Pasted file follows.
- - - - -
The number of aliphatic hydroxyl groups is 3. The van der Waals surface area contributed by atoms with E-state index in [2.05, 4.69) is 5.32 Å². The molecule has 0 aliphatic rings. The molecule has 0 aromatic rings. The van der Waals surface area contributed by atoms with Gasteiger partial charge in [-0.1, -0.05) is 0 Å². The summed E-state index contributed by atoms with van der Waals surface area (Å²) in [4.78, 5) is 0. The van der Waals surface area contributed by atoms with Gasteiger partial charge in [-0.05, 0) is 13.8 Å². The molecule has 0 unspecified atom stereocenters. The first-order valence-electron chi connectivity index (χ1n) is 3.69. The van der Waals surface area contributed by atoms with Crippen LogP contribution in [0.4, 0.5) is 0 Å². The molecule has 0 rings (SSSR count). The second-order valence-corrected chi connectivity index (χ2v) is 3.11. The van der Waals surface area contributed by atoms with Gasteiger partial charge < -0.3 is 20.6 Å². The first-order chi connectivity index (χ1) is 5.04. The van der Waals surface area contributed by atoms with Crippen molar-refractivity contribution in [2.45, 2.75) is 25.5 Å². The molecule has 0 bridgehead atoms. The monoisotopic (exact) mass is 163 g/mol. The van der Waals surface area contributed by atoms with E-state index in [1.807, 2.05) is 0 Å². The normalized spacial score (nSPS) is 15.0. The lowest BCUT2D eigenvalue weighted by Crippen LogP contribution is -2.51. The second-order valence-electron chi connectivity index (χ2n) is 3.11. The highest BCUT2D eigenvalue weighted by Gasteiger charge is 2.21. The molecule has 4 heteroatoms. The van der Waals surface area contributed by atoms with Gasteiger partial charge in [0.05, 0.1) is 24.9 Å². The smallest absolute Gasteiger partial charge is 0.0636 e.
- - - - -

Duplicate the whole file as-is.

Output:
The number of aliphatic hydroxyl groups is 3. The van der Waals surface area contributed by atoms with E-state index in [2.05, 4.69) is 5.32 Å². The molecule has 0 aliphatic rings. The molecule has 0 aromatic rings. The van der Waals surface area contributed by atoms with Gasteiger partial charge in [-0.1, -0.05) is 0 Å². The summed E-state index contributed by atoms with van der Waals surface area (Å²) in [4.78, 5) is 0. The van der Waals surface area contributed by atoms with Gasteiger partial charge in [-0.05, 0) is 13.8 Å². The molecule has 0 unspecified atom stereocenters. The first-order valence-electron chi connectivity index (χ1n) is 3.69. The van der Waals surface area contributed by atoms with Crippen LogP contribution in [0.4, 0.5) is 0 Å². The molecule has 0 rings (SSSR count). The second-order valence-corrected chi connectivity index (χ2v) is 3.11. The van der Waals surface area contributed by atoms with Gasteiger partial charge < -0.3 is 20.6 Å². The first-order chi connectivity index (χ1) is 5.04. The van der Waals surface area contributed by atoms with Crippen molar-refractivity contribution in [2.45, 2.75) is 25.5 Å². The molecule has 0 bridgehead atoms. The monoisotopic (exact) mass is 163 g/mol. The van der Waals surface area contributed by atoms with E-state index in [1.807, 2.05) is 0 Å². The normalized spacial score (nSPS) is 15.0. The lowest BCUT2D eigenvalue weighted by Crippen LogP contribution is -2.51. The second-order valence-electron chi connectivity index (χ2n) is 3.11. The highest BCUT2D eigenvalue weighted by Gasteiger charge is 2.21. The molecule has 4 heteroatoms. The van der Waals surface area contributed by atoms with Gasteiger partial charge in [0.05, 0.1) is 24.9 Å². The smallest absolute Gasteiger partial charge is 0.0636 e.